Observations of The Urban Spaceman

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An irregular drumbeat filled the air, a series of staccato thuds that set Anneka’s heart racing. She felt it in her chest, in her mind, caressing her skin, filling her from head to toe, making her body twitch as she swayed to the primal pulse.

This will be my final journal entry. Earlier today, I powered down the facility’s generator. The battery back-up will last an hour, maybe two. After that, the computers will go offline. Oxygen will cease to be recycled shortly after. Last to go will be the lights, but I intend to be gone before then. I may very well be the last human on the entire planet, and the thought is… sobering.

Fox came upon a family of crows circling an old oak tree. Head cocked, he barked up to them, “Crows, why are you circling around up there?”

Dear Malisia

Please forgive me. Last night, as my soldiers lay exhausted and bleeding in an impromptu reprieve from battle, I realised it has been almost a month since my last letter to you.

The group of histourists moved closer together as Clancy Deville led them along a familiar path through the ruins. As he walked, he pointed out features he knew would impress, and waited patiently as they snapped shots with their ocular visors.

His hunger was a wildfire burning within his belly, its flames licking hungrily at his thoughts. The fire wasn’t doused by the sight of Coira MacDermott bathed pale in the moonlight, her rough woollen cloak pulled tight around her slender body against the autumn chill—rather, the flames were fanned to an inferno of desire.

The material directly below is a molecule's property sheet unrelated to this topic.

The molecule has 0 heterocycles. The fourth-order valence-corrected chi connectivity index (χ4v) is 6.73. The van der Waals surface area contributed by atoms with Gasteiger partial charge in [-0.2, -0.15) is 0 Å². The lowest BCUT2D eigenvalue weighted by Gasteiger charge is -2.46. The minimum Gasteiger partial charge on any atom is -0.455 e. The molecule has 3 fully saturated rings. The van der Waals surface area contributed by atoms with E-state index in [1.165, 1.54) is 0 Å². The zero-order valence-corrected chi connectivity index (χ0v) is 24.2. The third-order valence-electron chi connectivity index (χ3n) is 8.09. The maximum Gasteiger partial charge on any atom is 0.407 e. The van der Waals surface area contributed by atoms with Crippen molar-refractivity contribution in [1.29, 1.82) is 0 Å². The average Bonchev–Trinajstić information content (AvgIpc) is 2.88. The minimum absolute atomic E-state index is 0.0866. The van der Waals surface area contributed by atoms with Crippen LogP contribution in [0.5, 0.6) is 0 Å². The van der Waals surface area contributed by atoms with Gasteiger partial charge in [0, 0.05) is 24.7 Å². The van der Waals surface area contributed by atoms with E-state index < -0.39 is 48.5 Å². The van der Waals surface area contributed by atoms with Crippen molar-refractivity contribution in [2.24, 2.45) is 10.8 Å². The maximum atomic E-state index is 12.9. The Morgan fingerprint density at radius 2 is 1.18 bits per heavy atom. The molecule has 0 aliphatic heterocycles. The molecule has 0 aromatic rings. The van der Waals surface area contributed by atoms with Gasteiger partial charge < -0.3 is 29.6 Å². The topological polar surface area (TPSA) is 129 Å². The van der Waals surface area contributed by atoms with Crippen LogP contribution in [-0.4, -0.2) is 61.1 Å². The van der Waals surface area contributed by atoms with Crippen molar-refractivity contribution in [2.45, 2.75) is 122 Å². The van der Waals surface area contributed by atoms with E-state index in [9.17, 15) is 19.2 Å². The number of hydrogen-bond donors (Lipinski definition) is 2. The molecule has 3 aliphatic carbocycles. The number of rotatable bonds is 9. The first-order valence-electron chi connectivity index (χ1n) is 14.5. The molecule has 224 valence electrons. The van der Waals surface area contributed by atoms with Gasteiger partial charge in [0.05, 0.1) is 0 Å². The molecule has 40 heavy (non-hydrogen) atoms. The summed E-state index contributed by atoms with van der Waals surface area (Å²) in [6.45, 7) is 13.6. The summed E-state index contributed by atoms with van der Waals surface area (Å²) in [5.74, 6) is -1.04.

Theo kicked out at a stray stone, sending it bouncing along the sidewalk. It bounced three times, then went plink! as it struck a post driven into the Stukers’ lawn.

Yard Sale.

“But I’m tired of the doll house. I want to play on the rocking horse.”

Alexander’s complaint reached Maria as she crossed the midpoint of the stairs. The creak of the ancient wooden staircase beneath her feet drowned out his next words, and it wasn’t until she approach his bedroom door that she heard him speak again.

Emporium was quiet for a Saturday night, but then, it tended to attract a lot of Espers. Dunno why. Maybe they like the music. Maybe they like that the bar staff don’t ask How’s your day been? as soon as you pull up a stool. Maybe they just like the soft-light ambiance. Emporium wasn’t really my scene, but I didn’t feel as uncomfortable there as most simple, honest folk do.

The docks smelt bad even at the best of times, but as she tottered down the wooden pier on her stupidly high heels, Detective Kitty Salva tried not to pull her face at the foul miasma of rotting fish and blooming algae wafting up from the water below. There were only two ways to smuggle dragons into Yew Nork City, and if they weren’t coming by land, they had to be coming by sea.